The key to a healthy, functioning immune system rests largely with the thymus gland, a small organ lying just beneath the breast-bone. Weighing less than half of an ounce at birth, by puberty, the thymus will grow to its maximum size of about 10 ounces. After age 20, the thymus begins to shrink (atrophy) and thymic cells progressively die off to be replaced by fat and connective tissue.
Thymosin: The Hormone of the Thymus
Thymosin stimulates the development of T cells. Throughout your childhood years, white blood cells called lymphocytes are created in bone marrow. T cells emerge from bone marrow in an incomplete state; they must be matured in the thymus to be useful.
Once T cells have fully matured in the thymus, they transform into one of three types of specialized T cells: T-4 Helper cells (which activate other immune cells and stimulate antibody production);T-8 Cytotoxic (Killer) Cells (which attack/destroy virus and cancer cells, as directed by T-4 cells); and T-8 Suppressor Cells (which signal the termination of an attack). From there, T-cells migrate to the lymph nodes (groups of immune system cells) throughout the body, where they aid the immune system in fighting disease.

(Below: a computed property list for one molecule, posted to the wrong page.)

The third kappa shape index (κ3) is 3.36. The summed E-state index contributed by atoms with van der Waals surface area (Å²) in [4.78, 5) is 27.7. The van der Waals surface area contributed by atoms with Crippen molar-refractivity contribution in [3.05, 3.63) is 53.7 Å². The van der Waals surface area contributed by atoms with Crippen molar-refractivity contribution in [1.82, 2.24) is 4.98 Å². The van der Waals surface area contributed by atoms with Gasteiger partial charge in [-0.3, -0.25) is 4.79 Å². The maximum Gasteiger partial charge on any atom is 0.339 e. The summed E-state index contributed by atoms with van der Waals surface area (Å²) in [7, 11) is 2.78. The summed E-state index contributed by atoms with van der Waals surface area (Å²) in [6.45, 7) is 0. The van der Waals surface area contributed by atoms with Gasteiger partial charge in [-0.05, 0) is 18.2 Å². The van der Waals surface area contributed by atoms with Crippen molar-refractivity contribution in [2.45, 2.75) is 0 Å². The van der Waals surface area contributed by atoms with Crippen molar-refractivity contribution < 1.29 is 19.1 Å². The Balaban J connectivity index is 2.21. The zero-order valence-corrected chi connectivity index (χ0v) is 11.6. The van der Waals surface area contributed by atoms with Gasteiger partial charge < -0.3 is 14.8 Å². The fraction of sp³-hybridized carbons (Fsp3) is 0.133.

Though due to aging and atrophy, the thymus gland is only active until puberty, its double-duty function as an endocrine and lymphatic gland plays a significant role in your long-term health. Thymic extracts are known to be some of the most effective immune-enhancing agents; they have even prolonged the life of some experimental animals.
Especially for those who face constant immune system battles, such as HIV patients, or those whose health conditions involve battling a compromised immune system, such as cancer and Multiple Sclerosis patients (MS is an autoimmune disease characterized by the inflammatory demyelination of neurons in the central nervous system (CNS), Life Choice Thymus Gland could be a great support system, offering a long-term immunity boost.
Medicinal Claim: Helps to maintain healthy immune function